This reminds me that I once served as the Central Bank of Brazil liaison for Mr. Padoa-Schioppa in Rio during his visit to the Central Bank. It was a great opportunity to learn about the transition to the euro and the resulting changes in European banking.
Central banks should have a stronger role in policing such things ["shadow" banking, hedge funds, money-market funds, etc.], the authors argue, and need to be especially vigilant in good times, when credit is expanding quickly. They should also be more involved in supervising bank safety and soundness—although, to safeguard central-bank integrity, the role of chief firefighter is best played by others once trouble ignites. Central bankers “need to be more concerned about financial stability, but less involved in crises,” says Tommaso Padoa-Schioppa, one of the G30.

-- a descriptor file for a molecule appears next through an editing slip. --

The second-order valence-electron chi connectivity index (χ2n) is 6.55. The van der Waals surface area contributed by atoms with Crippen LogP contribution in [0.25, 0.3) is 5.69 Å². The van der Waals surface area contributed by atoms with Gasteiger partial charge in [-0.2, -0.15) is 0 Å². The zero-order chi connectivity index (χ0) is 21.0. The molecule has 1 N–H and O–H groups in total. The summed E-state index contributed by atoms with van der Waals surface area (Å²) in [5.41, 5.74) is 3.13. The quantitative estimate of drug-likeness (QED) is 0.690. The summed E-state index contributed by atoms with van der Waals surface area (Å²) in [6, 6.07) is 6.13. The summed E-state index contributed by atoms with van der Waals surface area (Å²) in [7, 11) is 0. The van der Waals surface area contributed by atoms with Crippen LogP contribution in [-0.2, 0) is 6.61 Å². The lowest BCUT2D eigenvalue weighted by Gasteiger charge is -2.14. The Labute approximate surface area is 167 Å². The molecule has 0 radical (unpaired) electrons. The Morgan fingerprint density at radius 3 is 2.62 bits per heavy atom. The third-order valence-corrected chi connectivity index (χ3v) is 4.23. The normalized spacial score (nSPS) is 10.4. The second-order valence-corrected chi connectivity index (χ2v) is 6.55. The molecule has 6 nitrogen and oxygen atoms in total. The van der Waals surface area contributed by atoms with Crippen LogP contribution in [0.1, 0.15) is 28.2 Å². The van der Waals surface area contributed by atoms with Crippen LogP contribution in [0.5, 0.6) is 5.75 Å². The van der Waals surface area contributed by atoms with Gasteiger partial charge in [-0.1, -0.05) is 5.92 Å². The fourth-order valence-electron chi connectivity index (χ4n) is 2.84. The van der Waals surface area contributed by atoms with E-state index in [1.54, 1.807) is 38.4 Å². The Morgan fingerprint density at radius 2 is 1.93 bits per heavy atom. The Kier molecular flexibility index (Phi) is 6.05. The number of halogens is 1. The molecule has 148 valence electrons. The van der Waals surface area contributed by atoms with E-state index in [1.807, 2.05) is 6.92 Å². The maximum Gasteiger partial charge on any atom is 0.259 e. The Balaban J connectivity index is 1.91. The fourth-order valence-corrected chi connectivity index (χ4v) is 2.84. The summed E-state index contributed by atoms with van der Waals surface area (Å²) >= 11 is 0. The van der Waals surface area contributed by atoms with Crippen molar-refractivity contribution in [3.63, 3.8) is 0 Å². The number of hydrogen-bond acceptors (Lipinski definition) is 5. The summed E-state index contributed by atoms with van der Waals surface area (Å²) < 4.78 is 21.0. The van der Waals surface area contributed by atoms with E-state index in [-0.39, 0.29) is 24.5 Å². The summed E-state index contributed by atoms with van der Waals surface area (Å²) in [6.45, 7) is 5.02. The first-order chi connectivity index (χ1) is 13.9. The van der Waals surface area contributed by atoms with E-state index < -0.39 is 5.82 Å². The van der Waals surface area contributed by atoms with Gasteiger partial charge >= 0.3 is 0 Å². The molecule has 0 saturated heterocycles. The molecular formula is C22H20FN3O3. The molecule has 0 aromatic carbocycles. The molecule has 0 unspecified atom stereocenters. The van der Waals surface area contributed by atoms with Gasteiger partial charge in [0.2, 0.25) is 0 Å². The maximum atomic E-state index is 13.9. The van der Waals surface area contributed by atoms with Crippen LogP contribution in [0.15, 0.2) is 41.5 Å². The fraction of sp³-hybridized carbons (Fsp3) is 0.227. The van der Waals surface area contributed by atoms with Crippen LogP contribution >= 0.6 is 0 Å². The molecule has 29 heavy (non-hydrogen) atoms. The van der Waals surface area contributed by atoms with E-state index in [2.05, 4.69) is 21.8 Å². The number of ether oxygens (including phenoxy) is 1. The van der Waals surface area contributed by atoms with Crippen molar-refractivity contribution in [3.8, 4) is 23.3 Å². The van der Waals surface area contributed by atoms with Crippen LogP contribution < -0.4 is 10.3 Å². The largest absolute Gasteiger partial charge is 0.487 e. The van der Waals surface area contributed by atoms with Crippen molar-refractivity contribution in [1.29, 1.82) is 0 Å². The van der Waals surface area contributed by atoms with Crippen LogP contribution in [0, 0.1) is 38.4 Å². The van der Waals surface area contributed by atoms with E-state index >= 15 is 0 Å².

Saturday, January 17, 2009
The Group of Thirty’s “Financial Reform: A Framework for Financial Stability” report led by Paul Volcker was published on January 15. The report makes many strict recommendations to avoid that a financial crisis like the current one happens again. The magazine The Economist summarizes the findings of the report, here's the segment on the role of central banks: